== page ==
By now you may be familiar with skullcap (Scutellaria lateriflora), and perhaps you’ve even used it for stress or as a sleep aid. A notable relative exists in Traditional Chinese medicine by the name of Huang Qin: Baikal skullcap or Scutellaria baicalensis. Baikal skullcap shares some nervine (calming) qualities with its cousin, yet it is better known as an ally against allergies and pathogenic microbes. Like S. Lateriflora, it has quite an affinity for the brain. It has also been shown to produce melatonin, which can help us regulate our sleep rhythms.
Evidence for Baikal Skullcap’s use in Chinese medicine dates all the way back to the Second century. In traditional formulations, it was included for allergies, high fevers, thick yellow phlegm, painful urinary disorders, and as an anti-inflammatory.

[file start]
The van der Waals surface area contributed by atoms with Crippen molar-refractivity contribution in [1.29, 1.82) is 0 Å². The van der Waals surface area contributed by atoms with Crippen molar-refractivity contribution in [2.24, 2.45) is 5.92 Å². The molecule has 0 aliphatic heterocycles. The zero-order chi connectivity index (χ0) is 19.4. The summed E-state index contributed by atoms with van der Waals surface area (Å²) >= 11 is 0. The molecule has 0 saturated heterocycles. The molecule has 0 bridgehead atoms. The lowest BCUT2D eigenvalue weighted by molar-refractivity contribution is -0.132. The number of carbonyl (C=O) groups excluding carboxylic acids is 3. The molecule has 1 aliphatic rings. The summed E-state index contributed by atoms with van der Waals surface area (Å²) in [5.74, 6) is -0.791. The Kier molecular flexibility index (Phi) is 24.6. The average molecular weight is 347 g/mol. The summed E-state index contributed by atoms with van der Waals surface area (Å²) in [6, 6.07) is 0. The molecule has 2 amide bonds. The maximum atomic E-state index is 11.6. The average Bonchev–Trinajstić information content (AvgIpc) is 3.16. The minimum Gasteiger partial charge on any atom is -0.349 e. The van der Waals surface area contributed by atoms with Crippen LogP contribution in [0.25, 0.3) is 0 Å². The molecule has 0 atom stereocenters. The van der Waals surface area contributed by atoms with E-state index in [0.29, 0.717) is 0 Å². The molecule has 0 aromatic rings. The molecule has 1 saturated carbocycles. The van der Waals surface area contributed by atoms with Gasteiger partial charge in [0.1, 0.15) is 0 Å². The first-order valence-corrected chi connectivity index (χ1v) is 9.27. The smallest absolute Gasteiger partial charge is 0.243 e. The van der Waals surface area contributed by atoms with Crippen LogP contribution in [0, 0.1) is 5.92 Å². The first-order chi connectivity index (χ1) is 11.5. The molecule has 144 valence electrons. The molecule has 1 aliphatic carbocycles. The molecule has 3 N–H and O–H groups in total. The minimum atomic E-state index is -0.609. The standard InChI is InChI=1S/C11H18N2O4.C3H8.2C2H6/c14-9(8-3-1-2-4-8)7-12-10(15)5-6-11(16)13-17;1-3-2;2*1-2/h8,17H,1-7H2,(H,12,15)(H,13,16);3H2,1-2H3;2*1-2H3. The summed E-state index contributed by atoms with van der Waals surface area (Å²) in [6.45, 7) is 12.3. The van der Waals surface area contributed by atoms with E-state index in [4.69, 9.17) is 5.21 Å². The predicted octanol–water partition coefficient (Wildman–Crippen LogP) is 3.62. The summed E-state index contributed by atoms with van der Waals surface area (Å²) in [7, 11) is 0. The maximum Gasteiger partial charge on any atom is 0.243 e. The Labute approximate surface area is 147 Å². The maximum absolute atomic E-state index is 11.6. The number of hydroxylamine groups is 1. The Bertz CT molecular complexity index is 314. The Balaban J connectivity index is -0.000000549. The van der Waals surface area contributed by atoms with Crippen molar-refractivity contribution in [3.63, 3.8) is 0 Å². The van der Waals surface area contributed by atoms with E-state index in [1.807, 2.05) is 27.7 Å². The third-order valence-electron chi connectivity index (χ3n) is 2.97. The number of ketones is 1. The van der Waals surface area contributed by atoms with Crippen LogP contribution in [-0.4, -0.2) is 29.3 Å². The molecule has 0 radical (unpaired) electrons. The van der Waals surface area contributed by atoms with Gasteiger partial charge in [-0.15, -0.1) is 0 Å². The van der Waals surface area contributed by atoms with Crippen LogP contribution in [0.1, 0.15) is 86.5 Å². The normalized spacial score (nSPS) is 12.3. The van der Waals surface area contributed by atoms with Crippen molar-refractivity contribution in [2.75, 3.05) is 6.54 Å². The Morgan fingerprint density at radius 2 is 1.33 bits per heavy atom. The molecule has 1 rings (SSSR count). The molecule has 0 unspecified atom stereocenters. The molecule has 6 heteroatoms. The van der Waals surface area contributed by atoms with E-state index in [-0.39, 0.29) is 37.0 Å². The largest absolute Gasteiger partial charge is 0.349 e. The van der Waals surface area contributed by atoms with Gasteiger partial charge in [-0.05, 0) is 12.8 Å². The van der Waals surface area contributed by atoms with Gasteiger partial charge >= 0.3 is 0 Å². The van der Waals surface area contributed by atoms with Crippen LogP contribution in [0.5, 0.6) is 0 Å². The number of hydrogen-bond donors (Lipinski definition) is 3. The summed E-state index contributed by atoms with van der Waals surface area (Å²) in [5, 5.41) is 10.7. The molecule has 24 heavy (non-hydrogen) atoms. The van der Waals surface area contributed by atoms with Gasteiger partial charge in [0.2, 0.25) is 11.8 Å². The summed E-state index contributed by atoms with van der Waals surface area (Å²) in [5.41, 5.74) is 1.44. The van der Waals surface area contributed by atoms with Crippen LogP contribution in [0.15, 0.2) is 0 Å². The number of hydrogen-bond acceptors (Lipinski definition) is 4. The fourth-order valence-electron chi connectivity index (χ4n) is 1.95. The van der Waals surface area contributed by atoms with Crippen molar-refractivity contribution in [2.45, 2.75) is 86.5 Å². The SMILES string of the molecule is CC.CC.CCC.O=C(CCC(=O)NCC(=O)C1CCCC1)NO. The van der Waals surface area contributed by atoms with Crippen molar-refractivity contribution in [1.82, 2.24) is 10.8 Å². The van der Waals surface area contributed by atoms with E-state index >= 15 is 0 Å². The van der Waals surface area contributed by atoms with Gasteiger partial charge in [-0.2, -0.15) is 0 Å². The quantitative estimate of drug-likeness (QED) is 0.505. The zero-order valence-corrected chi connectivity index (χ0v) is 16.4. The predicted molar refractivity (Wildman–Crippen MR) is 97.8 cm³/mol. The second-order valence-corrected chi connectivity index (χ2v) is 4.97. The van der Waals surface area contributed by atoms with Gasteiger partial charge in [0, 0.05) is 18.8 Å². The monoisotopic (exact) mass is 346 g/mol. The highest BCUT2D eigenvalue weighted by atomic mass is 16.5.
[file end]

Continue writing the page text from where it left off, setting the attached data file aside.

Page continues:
In his book “Herbal Antivirals”, Stephen Buhner discusses its status as a broad-spectrum antiviral. He outlines Baikal Skullcap’s multiple mechanisms for preventing viral replication, stopping viruses from hijacking healthy cells, and killing viruses on sight. Typically, the herb prefers to work indirectly against pathogens by affecting the body’s immune response. He notes that it should be used in combination with other antivirals, specifically licorice. The herb can also handle both resistant and nonresistant bacterial infections, staphylococcus among them. Being a valuable antimicrobial, Chinese Skullcap can be used in the battle against bacteria, viruses, and fungi.
With its ability to affect immune response, Baikal Skullcap is equally useful against seasonal allergies, food allergies, and immune dysregulation in general. It does so by inhibiting the release of prostaglandins and histamine. Baikal skullcap can be used to treat asthma, allergic skin diseases such as eczema, and has a role to play in the treatment of autoimmune disease.
Buhner, S. H. (2013). Herbal antivirals: natural remedies for emerging and resistant viral infections. Storey Publishing Llc.
Originally written in 2018 for Euphoria Natural Health